Now that we’re a few days into the new year, we thought it’d be a great time to round up six books to help you achieve your New Year resolutions for your career. Whether you’re aiming to get a new job, negotiate a good salary for a new job (or ask for a raise), get better at delegating to subordinates, find sponsors at work, improve your executive presence, deal with difficult coworkers effectively, or just improve your job performance, these are worth a read. If you’ve already decided on your career goals for 2018, or you’re still thinking about what you want to accomplish this year, these six books can help you figure out how to do just that.
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|I Know How She Does It: How Successful Women Make the Most of Their Time (2017) by Laura Vanderkam
I Know How She Does It (not to be confused with I Don’t Know How She Does It, a novel about an overwhelmed working mom) is the product of Vanderkam’s look at the detailed time logs (1,001 days’ worth) of working moms who make at least $100,000 a year. From analyzing the women’s schedules, Vanderkam came up with several strategies to share with readers who need help in achieving more balance in their lives. KJ Dell’Antonia, former editor of the NYT‘s Motherlode/Well Family, called it “the most positive take on work and family [she’s] read in a long time,” and its Amazon reviews give it 4.2/5.0 stars. (Note that Vanderkam also wrote 168 Hours: You Have More Time Than You Think, which doesn’t focus exclusively on working mothers.)
|Never Eat Alone: And Other Secrets to Success, One Relationship at a Time (latest edition 2014) by Keith Ferrazzi
In Never Eat Alone, Ferrazzi (who runs a management consulting firm) focuses on “the power of relationships” and explains how to reach out to people and make connections — not just for your own benefit, but for the benefit of those in your network as well.
|The 12 Week Year: Get More Done in 12 Weeks than Others Do in 12 Months (2013) by Brian P. Moran
Speaking of New Year’s resolutions: In The 12 Week Year, productivity expert Moran criticizes the tradition of making annual goals and plans — “annualized thinking,” he calls it — and encourages readers to consider 12 weeks to be their “year” instead. Moran, who claims that his approach can help you get more accomplished in the time you have, explains how to structure your routines to make every day count, set goals, and increase accountability. The book currently has a 4.6 review score at Amazon.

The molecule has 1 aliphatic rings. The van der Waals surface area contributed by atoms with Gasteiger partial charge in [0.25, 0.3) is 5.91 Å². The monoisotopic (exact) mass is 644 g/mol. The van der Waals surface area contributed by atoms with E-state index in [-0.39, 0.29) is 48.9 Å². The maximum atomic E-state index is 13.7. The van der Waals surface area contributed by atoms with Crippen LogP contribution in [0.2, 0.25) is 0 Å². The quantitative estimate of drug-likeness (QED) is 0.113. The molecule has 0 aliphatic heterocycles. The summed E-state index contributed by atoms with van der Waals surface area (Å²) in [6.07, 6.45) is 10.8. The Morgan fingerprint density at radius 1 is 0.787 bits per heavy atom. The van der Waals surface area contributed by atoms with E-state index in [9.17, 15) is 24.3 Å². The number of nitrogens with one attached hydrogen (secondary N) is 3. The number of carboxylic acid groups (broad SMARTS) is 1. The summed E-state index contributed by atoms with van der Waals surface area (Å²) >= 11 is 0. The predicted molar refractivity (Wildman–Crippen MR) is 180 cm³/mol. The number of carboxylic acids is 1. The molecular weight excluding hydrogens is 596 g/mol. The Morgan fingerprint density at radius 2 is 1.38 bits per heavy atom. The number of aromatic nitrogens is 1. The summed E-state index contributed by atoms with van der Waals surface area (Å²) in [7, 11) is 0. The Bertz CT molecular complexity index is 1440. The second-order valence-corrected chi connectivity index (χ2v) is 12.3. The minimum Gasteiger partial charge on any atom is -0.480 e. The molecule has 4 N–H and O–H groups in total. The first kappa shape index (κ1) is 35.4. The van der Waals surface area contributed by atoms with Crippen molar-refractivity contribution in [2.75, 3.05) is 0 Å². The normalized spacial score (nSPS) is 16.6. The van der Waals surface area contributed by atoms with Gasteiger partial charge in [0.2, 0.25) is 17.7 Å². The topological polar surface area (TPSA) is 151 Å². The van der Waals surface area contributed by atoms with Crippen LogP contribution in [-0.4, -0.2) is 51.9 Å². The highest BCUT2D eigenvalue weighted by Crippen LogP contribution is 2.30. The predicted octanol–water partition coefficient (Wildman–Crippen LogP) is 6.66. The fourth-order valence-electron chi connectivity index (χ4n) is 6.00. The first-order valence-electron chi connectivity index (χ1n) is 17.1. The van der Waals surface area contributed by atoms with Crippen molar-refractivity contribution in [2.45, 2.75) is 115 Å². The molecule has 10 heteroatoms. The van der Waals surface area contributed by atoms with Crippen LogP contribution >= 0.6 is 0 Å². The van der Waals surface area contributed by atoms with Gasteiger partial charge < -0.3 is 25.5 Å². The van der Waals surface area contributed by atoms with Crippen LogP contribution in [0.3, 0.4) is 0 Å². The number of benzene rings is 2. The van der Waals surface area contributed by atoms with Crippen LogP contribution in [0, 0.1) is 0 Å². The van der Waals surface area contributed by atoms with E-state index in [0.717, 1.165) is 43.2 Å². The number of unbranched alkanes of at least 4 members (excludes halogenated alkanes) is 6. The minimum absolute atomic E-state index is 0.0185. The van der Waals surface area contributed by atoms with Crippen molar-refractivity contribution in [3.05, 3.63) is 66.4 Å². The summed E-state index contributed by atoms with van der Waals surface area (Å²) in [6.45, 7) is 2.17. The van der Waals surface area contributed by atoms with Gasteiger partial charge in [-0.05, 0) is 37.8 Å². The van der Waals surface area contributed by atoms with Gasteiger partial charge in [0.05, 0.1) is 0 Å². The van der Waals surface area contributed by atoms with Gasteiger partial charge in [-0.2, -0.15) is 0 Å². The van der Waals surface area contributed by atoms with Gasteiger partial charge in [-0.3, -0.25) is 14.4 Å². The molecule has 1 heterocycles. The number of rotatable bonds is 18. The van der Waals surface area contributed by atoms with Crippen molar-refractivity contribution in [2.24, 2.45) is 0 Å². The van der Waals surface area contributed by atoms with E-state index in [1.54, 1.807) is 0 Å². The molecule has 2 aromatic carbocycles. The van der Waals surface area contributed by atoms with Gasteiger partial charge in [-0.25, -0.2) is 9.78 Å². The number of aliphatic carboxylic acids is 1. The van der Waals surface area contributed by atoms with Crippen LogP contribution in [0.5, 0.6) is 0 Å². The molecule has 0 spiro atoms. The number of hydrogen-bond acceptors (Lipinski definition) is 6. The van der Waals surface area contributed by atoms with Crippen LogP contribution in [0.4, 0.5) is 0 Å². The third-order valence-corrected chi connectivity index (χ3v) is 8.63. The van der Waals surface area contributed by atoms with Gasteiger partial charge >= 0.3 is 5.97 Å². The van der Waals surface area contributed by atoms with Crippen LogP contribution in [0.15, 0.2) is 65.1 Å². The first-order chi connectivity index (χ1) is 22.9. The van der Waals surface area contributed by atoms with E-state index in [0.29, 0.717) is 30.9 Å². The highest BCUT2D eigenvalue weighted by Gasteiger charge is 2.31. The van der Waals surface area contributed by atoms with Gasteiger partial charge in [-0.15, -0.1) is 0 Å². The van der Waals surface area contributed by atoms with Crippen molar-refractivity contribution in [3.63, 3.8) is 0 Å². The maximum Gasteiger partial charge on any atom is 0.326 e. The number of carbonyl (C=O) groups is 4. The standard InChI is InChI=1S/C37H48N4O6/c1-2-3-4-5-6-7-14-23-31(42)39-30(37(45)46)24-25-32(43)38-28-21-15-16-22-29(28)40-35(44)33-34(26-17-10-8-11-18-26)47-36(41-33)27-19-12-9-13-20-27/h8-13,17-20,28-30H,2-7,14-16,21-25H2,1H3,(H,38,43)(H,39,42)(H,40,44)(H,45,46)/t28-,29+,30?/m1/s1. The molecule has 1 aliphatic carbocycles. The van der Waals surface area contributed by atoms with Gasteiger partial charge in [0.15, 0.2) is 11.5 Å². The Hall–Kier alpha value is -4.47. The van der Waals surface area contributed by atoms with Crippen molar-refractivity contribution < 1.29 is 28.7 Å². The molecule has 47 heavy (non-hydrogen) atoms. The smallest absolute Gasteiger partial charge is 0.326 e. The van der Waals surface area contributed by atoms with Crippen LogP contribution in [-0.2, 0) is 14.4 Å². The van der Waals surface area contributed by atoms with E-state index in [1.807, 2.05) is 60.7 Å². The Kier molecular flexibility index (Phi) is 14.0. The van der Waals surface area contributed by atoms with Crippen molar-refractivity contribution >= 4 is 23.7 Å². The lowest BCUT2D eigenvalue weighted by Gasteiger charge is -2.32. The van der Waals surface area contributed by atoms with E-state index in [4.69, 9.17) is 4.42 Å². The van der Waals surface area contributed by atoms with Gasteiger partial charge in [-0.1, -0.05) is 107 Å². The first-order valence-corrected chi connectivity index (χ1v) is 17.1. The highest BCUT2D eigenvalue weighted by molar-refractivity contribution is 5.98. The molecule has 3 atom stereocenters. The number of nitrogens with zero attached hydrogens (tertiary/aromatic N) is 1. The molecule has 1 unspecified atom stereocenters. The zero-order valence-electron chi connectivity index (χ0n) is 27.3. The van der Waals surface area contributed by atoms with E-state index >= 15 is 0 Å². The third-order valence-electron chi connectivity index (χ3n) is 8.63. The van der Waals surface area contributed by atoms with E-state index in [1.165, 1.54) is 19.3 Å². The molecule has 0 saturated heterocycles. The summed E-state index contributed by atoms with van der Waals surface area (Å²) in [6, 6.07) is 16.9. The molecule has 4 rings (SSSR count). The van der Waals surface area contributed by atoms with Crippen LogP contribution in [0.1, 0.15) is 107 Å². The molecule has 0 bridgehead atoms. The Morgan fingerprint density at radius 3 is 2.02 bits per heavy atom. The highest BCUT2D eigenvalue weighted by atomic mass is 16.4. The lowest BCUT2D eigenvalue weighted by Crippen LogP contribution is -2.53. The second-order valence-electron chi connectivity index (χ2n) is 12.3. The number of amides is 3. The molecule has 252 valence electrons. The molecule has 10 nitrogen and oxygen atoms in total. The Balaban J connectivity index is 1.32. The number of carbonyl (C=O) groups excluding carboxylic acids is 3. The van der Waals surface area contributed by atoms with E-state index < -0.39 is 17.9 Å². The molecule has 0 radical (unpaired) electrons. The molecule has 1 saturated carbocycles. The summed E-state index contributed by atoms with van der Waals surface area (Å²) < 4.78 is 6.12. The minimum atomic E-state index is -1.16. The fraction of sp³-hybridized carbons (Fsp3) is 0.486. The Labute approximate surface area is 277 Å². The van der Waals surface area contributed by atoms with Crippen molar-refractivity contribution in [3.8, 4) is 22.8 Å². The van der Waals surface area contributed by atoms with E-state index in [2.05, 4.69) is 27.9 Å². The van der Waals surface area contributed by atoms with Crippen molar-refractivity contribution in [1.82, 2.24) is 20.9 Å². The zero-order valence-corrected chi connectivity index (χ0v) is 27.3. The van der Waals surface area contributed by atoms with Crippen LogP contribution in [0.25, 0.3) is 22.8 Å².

|Own It: The Power of Women at Work (2017) by Sallie Krawcheck
As Own It publisher Random House puts it, this book is “a new kind of career playbook for a new era of feminism.” Krawcheck, the CEO and co-founder of the women’s investment website Ellevest, explains how women can find success by ignoring and rewriting the “old rules” — to stop trying to act like men at work and to instead rely on your own skills and strengths to advance in your career. You can read excerpts of Krawcheck’s book at the Ellevate Network and at The Globe and Mail. Own It currently has a 4.3/5.0 at Amazon.
|Ask For It: How Women Can Use the Power of Negotiation to Get What They Really Want (2008) by Linda Babcock and Sara Laschever
In Ask For It, the authors of Women Don’t Ask: Negotiation and the Gender Divide teach women how to negotiate effectively by explaining their four-phase technique and using real examples of professional women who were able to negotiate successfully. They give advice on developing a strategy, dealing with the answers you end up receiving from your attempts, and more. The book blurb written by Lois P. Frankel, Ph.D., the author of Corporette reader favorite Nice Girls Don’t Get the Corner Office: Unconscious Mistakes Women Make That Sabotage Their Careers, says, “Ask for It provides the tangible tools and tips you need to get your fair share of the raises, promotions, and perks you’ve earned — and deserve.” The book has a 4.4/5.0 at Amazon.
|Feminist Fight Club: An Office Survival Manual for a Sexist Workplace (2016) by Jessica Bennett
As you can guess from the title, Feminist Fight Club, which was named to “best of” lists in 2016 by the Chicago Tribune, Refinery 29, Forbes, and others, takes a bit of a different approach than the books above. (Broad City‘s Ilana Glazer calls it “a classic, f*ck-you feminist battle guide.) The book has advice on dealing with sexism and other gender-related issues at work — including coworkers such as the Manterrupter and the Himitator (otherwise known as a He-peater) — and offers Feminist Mad Libs, a Negotiation Cheat Sheat, and more. It has a 4.6/5.0 on Amazon.
If you’ve read any of these books, would you recommend them to other women? Have you found any other career books to help achieve your New Year resolutions that you’d recommend? What are your career goals for 2018? How did you do with your career resolutions for 2017?
Psst: In the past we’ve talked about must-read business books for women, the best books for becoming a better manager and becoming a better communicator, helpful leadership resources for women executives, the best reading for women MBA students, the best online women’s management training, the best TED Talks for working women, Kat’s and readers’ favorite podcasts, and Kat’s favorite articles for working women. (We also had a reader discussion of The Confidence Code: The Science and Art of Self-Assurance by Katty Kay and Claire Shipman, as well as a discussion of Lean In, by Sheryl Sandburg.)
Image at top and social media image via Stencil.